Tipping Flight Attendants: A Surprisingly Common and Controversial Practice

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Sure, you tip your restaurant server and your hairdresser and cab drivers. You might even offer your postal carrier a holiday bonus. But did you know that flight attendants frequently get tipped, too?

That's the finding of a question asked at Airfarewatchdog.com, where about 27% of roughly 900 respondents said they had, "as a thank you for doing a good job" or "for going out of the way to make me more comfortable." Nearly three quarters, 73%, said they don't tip flight attendants.

The practice is controversial, though.

For one thing, some point out that one typically tips after a service has been performed, in recognition of a job well done. When money is given to a flight attendant, it's often done at the beginning of a flight in the hope of ensuring good service. Thus, some call it a "bribe."

In 2006, an article  in Budget Travel magazine featured "confessions" of a flight attendant, noting that tips or gifts are "greatly appreciated." Some responses to the article came from other attendants, one of whom noted: "I am a flight attendant who has worked for [a] major carrier for 23 years. I have never and will never accept a tip from a passenger no matter how much he 'insists'. The 'free round', that your flight attendant confessed to, is not hers to give." She added, "one person in uniform does not speak for all of us."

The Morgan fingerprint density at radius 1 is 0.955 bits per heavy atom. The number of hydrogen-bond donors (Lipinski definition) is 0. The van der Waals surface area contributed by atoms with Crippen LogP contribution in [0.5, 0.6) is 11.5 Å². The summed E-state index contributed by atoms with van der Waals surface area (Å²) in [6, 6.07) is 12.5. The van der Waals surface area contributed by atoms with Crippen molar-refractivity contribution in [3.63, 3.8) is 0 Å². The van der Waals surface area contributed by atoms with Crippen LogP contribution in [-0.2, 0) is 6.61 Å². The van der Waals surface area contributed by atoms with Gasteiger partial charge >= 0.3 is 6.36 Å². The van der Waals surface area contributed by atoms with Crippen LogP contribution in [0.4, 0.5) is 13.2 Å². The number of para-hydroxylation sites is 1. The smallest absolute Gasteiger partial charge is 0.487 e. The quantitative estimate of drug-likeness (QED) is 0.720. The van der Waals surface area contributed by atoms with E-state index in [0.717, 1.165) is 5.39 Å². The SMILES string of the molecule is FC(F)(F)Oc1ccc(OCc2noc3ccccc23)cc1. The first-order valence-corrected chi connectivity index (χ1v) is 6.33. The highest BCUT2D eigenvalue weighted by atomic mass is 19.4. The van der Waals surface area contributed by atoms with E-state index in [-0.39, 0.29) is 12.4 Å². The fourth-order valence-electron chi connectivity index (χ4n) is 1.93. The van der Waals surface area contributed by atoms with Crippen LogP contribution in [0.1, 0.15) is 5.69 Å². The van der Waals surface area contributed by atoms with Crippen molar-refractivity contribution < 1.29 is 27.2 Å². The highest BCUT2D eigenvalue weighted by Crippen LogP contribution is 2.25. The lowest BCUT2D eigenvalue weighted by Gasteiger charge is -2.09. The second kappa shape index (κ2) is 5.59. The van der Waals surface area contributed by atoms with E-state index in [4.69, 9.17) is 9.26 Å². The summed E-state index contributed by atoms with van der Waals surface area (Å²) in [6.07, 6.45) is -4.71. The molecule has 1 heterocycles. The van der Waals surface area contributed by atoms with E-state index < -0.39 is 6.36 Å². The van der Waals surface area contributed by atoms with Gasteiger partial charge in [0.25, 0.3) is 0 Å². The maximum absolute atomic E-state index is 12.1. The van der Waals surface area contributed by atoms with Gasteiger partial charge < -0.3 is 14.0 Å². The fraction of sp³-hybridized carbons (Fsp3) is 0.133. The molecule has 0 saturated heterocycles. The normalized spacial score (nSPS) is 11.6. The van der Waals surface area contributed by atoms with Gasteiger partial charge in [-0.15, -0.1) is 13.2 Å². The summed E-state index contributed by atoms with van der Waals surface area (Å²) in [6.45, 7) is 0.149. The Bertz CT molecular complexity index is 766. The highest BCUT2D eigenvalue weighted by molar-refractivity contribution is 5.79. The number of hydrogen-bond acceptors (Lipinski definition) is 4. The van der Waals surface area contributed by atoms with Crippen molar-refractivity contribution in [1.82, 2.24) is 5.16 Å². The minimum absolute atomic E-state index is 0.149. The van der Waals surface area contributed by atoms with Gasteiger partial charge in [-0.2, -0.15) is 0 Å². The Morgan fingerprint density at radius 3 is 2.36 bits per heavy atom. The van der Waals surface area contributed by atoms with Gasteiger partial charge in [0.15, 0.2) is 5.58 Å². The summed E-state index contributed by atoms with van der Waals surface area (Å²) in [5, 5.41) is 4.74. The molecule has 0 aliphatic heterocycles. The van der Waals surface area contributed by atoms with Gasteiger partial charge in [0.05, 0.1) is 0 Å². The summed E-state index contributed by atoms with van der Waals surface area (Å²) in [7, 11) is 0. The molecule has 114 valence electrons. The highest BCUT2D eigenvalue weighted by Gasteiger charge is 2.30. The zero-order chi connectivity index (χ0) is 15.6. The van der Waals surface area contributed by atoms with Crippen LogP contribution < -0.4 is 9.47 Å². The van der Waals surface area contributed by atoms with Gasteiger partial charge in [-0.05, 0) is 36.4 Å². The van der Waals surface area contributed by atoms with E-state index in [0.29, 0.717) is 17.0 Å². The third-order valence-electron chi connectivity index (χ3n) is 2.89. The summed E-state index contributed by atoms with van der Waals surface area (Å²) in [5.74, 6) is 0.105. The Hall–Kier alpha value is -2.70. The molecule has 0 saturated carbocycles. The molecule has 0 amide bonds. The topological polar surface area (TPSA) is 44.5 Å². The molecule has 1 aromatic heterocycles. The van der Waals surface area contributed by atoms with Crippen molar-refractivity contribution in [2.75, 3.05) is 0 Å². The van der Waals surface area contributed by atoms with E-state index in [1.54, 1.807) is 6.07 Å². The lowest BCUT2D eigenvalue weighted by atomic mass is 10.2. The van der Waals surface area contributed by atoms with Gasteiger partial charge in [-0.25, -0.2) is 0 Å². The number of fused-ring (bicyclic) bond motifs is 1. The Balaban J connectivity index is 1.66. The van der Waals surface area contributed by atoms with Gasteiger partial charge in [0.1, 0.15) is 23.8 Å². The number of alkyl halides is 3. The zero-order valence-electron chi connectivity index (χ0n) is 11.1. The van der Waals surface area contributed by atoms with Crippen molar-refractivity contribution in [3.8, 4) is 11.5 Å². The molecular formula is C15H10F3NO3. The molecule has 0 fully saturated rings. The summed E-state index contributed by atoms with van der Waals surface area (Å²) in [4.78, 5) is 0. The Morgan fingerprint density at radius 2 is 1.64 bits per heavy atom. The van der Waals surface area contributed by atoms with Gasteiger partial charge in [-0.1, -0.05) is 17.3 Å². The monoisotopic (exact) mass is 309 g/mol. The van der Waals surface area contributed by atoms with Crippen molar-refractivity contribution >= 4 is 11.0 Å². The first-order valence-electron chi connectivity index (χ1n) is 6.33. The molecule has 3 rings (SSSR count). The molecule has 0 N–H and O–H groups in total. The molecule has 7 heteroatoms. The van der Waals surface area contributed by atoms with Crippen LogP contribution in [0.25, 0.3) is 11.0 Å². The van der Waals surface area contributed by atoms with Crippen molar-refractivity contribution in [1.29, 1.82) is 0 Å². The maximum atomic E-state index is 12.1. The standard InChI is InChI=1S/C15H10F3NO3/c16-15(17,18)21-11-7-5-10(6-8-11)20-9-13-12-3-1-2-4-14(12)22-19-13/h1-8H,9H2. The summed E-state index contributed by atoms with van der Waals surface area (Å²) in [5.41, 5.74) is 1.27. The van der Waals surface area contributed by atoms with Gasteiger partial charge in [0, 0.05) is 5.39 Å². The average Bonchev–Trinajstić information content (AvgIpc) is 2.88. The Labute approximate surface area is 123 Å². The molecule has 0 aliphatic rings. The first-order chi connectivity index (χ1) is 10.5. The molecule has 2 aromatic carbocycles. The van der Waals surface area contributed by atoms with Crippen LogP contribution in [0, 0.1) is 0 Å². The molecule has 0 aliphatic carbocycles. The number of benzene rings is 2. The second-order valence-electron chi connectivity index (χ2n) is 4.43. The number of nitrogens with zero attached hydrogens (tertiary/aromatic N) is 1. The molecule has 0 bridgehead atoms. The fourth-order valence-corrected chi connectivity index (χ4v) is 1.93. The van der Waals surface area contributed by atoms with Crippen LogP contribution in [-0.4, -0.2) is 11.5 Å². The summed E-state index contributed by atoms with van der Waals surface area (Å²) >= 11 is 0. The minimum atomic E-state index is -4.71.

In addressing the topic, travel writer  Caroline Costello has noted, "There isn't much of an economic foundation" for tipping flight attendances, as they "aren't dependent upon tip income in order to achieve a livable wage." (Per 2010 data  from the Bureau of Labor Statistics, the median salary is $37,740.)

TravelSort.com points out  that tips can be insulting to the many attendants who consider themselves professionals (after all, their job involves a lot of public safety responsibility, not just serving drinks), and that it isn't even likely to foster good repeat service, as few of us are regularly served by the same staff. Many airlines don't permit their employees to accept tips, anyway.

If you encounter exceptional service in an airplane, consider getting the attendant's name and sending a letter to management. A commendation that sits in an attendant's file for years can be more powerful in the long run than a few dollars pressed into a hand that many not even welcome them.

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The article Tipping Flight Attendants: A Surprisingly Common and Controversial Practice originally appeared on Fool.com.

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